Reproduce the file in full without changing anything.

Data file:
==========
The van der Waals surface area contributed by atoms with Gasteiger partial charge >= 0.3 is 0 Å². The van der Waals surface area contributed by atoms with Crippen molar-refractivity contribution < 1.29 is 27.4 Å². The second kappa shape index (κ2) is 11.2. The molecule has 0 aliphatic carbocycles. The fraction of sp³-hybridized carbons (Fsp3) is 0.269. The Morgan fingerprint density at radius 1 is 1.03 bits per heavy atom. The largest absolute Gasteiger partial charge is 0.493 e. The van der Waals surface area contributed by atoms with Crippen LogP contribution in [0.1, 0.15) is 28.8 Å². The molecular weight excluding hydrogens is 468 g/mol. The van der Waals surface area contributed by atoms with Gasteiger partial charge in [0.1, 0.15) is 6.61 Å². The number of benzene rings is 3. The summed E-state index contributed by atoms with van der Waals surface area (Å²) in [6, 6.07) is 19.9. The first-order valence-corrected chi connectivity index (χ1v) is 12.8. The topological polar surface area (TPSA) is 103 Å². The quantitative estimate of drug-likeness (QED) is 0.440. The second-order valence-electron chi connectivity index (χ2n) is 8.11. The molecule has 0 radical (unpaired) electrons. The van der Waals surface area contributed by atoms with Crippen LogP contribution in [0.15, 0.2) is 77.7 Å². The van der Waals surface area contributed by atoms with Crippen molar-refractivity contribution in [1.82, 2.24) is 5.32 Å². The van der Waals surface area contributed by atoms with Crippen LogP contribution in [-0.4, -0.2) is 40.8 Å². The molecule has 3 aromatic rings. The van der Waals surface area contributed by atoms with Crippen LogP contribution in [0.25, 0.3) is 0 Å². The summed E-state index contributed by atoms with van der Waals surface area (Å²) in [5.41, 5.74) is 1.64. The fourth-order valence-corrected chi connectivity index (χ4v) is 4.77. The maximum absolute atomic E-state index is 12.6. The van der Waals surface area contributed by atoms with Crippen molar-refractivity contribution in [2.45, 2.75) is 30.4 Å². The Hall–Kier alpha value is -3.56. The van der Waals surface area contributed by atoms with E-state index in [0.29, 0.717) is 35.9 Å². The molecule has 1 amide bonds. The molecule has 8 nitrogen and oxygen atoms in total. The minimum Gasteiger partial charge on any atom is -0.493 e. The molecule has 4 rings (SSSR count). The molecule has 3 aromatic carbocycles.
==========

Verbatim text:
The van der Waals surface area contributed by atoms with Gasteiger partial charge >= 0.3 is 0 Å². The van der Waals surface area contributed by atoms with Crippen molar-refractivity contribution < 1.29 is 27.4 Å². The second kappa shape index (κ2) is 11.2. The molecule has 0 aliphatic carbocycles. The fraction of sp³-hybridized carbons (Fsp3) is 0.269. The Morgan fingerprint density at radius 1 is 1.03 bits per heavy atom. The largest absolute Gasteiger partial charge is 0.493 e. The van der Waals surface area contributed by atoms with Crippen LogP contribution in [0.1, 0.15) is 28.8 Å². The molecular weight excluding hydrogens is 468 g/mol. The van der Waals surface area contributed by atoms with Gasteiger partial charge in [0.1, 0.15) is 6.61 Å². The number of benzene rings is 3. The summed E-state index contributed by atoms with van der Waals surface area (Å²) in [6, 6.07) is 19.9. The first-order valence-corrected chi connectivity index (χ1v) is 12.8. The topological polar surface area (TPSA) is 103 Å². The quantitative estimate of drug-likeness (QED) is 0.440. The second-order valence-electron chi connectivity index (χ2n) is 8.11. The molecule has 0 radical (unpaired) electrons. The van der Waals surface area contributed by atoms with Crippen LogP contribution in [0.15, 0.2) is 77.7 Å². The van der Waals surface area contributed by atoms with Crippen molar-refractivity contribution in [1.82, 2.24) is 5.32 Å². The van der Waals surface area contributed by atoms with Crippen LogP contribution in [-0.4, -0.2) is 40.8 Å². The molecule has 3 aromatic rings. The van der Waals surface area contributed by atoms with Crippen LogP contribution in [0.25, 0.3) is 0 Å². The summed E-state index contributed by atoms with van der Waals surface area (Å²) in [5.41, 5.74) is 1.64. The fourth-order valence-corrected chi connectivity index (χ4v) is 4.77. The maximum absolute atomic E-state index is 12.6. The van der Waals surface area contributed by atoms with Crippen molar-refractivity contribution in [2.45, 2.75) is 30.4 Å². The Hall–Kier alpha value is -3.56. The van der Waals surface area contributed by atoms with E-state index in [0.29, 0.717) is 35.9 Å². The molecule has 1 amide bonds. The molecule has 8 nitrogen and oxygen atoms in total. The minimum Gasteiger partial charge on any atom is -0.493 e. The molecule has 4 rings (SSSR count). The molecule has 3 aromatic carbocycles.